• Strickland, key figure in disastrous CPSIA law and then chief at NHTSA, lands at BigLaw’s Venable [AutoNews, Detroit News]
  • A religious accommodation too far? Devout student at secular university asks not to work with female classmates [York U., Ontario; CBC via @amyalkon, also related on Nova Scotia aikido class] Inviting shop clerks to set up “no booze/pork” check lines is a sensitivity too far [Andrew Stuttaford, Secular Right]
  • “Top 2013 Jury Awards: Price-Fixing, Nursing Home Liability, Defamation” [Margaret Cronin Fisk, Bloomberg] Top legal ethics stories of 2013 [Legal Ethics Forum and followup on R v Farooqi & Ors]
  • Liberate history-talk: “Another Battle Against Silly Tour-Guide Regulations” [Ilya Shapiro] Handing out $1,000 fines in Charleston, S.C. [Brian Doherty]
  • “The line between Salon and Granma is getting awfully blurry” [@dandrezner; more about DoNotLink.com]

Crime and punishment roundup

  • Under new Illinois law, third offense of tossing cigarette to ground will be a felony [Andrew Stuttaford]
  • “The New York Times calls for prosecutors to establish an ‘open file’ policy to combat prosecutorial misconduct.” [Nicole Hyland, LEF; New York Times; Radley Balko, whose column at the Washington Post has now launched]
  • “Three Arrests Illustrate the Impact of New York’s Silly Seven-Round Ammunition Limit” [Jacob Sullum]
  • Forfeiture reform on the agenda in Michigan? [John Ross/Reason, Institute for Justice, earlier]
  • Speaking of law enforcement for profit, more on the proliferation of fees and third-party collectors that can land minor miscreants in “debtors’ prison” [Fox News; related, Balko]
  • “Want to stop repeats of Columbine and Newtown? Deprive mass killers of the spotlight. Can the media do that?” [Ari Schulman, WSJ via @garyrosenwsj]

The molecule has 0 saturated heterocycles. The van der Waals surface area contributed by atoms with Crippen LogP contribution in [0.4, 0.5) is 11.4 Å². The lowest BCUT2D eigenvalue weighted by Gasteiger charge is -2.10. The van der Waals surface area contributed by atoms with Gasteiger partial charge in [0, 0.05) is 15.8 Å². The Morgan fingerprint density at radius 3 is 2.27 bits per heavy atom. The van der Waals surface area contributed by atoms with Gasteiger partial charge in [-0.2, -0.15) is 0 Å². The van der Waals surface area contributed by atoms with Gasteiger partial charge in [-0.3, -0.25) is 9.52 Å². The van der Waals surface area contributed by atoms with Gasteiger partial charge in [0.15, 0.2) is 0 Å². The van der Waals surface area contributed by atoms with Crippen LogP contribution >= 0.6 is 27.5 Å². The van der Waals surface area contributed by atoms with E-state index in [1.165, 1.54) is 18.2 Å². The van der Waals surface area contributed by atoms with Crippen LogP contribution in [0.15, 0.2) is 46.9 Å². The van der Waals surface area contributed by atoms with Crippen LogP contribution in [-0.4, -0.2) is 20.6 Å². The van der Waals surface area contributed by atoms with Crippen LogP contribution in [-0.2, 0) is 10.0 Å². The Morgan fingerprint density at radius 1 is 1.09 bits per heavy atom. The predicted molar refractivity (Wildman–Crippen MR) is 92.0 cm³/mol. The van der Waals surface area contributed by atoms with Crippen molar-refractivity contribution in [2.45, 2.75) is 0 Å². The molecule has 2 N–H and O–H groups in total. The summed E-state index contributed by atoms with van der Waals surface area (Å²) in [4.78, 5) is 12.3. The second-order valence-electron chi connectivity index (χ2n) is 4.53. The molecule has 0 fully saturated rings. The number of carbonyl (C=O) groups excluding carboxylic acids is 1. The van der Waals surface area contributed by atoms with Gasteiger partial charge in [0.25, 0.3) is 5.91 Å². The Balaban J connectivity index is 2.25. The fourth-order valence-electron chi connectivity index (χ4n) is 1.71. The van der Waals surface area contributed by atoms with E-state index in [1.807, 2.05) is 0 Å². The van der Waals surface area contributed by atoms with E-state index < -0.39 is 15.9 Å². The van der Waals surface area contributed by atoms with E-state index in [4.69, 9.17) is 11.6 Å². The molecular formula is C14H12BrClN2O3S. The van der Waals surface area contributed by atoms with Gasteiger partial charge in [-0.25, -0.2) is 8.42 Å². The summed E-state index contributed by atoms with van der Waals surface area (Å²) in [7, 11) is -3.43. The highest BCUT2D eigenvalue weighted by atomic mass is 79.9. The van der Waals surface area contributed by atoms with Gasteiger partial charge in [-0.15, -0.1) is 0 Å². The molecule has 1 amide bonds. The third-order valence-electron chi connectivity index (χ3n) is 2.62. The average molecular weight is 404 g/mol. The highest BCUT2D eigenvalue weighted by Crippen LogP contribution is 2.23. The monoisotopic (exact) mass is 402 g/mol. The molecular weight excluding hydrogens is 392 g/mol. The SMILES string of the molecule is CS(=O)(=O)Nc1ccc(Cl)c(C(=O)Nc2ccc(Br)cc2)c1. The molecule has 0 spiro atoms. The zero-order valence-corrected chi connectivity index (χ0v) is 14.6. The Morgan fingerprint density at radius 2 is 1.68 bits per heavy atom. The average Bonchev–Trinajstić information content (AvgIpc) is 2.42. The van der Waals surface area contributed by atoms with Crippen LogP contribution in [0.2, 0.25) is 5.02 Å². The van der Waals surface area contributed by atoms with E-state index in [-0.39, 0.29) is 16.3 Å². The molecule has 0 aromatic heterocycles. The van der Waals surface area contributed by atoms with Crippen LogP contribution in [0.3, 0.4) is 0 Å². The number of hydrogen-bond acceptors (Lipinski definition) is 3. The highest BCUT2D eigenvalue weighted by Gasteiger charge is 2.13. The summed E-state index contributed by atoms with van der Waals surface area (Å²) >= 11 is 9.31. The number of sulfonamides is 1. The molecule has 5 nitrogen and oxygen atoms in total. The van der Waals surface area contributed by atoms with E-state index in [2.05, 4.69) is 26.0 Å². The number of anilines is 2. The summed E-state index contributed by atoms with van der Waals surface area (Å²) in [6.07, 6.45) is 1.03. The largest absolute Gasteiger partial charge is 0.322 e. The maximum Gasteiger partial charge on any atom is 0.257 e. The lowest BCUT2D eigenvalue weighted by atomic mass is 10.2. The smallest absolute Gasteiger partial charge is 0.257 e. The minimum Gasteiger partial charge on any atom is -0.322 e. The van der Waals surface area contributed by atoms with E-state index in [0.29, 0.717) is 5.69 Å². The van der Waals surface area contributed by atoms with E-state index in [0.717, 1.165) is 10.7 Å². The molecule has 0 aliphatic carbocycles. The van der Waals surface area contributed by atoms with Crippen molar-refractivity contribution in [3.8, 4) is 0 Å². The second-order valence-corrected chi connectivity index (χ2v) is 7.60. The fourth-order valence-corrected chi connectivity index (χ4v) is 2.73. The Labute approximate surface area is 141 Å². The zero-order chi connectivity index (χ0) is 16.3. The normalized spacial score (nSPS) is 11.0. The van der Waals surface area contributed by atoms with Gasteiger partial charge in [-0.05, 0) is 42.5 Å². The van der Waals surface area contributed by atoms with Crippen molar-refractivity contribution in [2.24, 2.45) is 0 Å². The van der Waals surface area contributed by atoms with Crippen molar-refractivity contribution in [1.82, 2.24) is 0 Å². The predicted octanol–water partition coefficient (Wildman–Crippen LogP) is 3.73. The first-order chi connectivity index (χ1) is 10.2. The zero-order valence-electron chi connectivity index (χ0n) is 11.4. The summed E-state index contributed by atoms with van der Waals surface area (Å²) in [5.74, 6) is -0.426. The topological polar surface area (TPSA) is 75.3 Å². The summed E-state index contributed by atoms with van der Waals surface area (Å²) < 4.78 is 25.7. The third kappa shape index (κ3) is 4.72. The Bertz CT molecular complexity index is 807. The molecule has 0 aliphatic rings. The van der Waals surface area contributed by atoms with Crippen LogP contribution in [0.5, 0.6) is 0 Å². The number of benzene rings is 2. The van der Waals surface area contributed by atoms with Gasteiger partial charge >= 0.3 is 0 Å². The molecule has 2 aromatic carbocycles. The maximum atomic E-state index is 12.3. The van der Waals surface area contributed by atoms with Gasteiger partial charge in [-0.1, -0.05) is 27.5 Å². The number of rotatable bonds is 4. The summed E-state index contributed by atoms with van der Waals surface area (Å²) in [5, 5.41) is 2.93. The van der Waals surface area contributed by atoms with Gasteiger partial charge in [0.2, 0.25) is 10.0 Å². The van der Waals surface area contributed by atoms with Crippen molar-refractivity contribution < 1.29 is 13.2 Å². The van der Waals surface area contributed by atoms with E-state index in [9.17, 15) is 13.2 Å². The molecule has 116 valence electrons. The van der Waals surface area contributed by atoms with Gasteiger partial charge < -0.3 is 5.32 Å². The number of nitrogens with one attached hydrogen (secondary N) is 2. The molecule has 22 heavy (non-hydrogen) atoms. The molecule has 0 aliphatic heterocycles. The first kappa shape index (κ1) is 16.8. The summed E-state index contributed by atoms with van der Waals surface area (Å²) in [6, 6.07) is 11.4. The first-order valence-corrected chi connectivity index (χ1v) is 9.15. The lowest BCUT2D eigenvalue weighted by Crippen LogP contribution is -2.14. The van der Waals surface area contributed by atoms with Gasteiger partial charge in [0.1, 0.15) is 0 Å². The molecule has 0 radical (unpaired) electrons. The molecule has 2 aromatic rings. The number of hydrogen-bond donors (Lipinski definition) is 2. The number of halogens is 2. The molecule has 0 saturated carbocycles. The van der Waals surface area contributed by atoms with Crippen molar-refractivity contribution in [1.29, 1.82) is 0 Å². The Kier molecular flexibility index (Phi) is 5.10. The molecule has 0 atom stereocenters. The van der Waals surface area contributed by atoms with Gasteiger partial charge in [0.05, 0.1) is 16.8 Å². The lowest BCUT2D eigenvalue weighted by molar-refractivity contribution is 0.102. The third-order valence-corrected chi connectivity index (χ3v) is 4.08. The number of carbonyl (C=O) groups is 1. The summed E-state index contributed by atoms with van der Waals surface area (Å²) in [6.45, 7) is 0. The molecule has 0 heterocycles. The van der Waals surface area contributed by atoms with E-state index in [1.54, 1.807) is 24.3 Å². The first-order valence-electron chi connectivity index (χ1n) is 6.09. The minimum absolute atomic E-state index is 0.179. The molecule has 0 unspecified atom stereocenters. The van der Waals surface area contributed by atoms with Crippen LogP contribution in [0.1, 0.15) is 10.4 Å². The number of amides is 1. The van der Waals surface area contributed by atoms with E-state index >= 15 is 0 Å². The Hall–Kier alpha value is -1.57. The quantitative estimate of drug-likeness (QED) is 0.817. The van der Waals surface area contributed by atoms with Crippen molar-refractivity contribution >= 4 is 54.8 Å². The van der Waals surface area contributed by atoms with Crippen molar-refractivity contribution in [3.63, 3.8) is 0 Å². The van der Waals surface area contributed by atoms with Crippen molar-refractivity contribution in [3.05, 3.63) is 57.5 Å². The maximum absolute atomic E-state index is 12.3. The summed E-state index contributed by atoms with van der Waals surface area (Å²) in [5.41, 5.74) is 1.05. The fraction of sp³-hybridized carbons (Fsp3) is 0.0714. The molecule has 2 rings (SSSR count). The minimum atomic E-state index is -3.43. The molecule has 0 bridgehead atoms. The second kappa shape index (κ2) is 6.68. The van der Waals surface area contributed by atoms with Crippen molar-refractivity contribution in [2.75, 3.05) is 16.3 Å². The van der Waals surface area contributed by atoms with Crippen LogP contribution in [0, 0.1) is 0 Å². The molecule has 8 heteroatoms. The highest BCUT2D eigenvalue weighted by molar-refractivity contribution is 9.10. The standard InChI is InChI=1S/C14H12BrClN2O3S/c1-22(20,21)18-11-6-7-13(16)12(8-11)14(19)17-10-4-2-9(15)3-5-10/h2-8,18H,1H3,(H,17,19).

• “She’s regretted the lie that sent him to prison ever since.” [NY Mag]

“I don’t feel good about it — lying to people”

A New Yorker writer sympathetically if uneasily profiles one of the many who choose to pursue legal immigrant status (with lawyers’ help) by petitioning for asylum on the basis of made-up atrocity stories. “‘I have never been raped,’ she admitted, giggling with embarrassment… ‘Telling that story makes me sad, because I know it’s true for someone.'” But not necessarily true for most of those in her position: “There’s one [a story] for each country,” explains a lawyer. “There’s the Colombian rape story — they all say they were raped by the FARC. There’s the Rwandan rape story, the Tibetan refugee story. The details for each are the same.” [Suketu Mehta, “The Asylum Seeker: For a chance at a better life, it helps to make your bad story worse,” New Yorker](& Legal Ethics Forum)

A false-statement epidemic?

Jeff Rosen has a sharp review in the New York Times of a new book by veteran business writer James Stewart entitled “Tangled Webs: How False Statements Are Undermining America: From Martha Stewart to Bernie Madoff”:

Although Stewart, now a business columnist for The New York Times, claims that lying has been on the rise, a more plausible thesis is that prosecutions for false statements have been rising — not because of growing contempt for the truth but because defendants are increasingly prosecuted for doing nothing more than denying their guilt to investigators. (These are the kinds of lies that courts used to excuse under a doctrine called the exculpatory no.) It wasn’t until the post-Watergate era that prosecutors began routinely to indict people not merely for lying under oath but for lying to federal officials even when not under oath — using a novel law that is the basis for several of the prosecutions Stewart celebrates.

(& Bad Lawyer)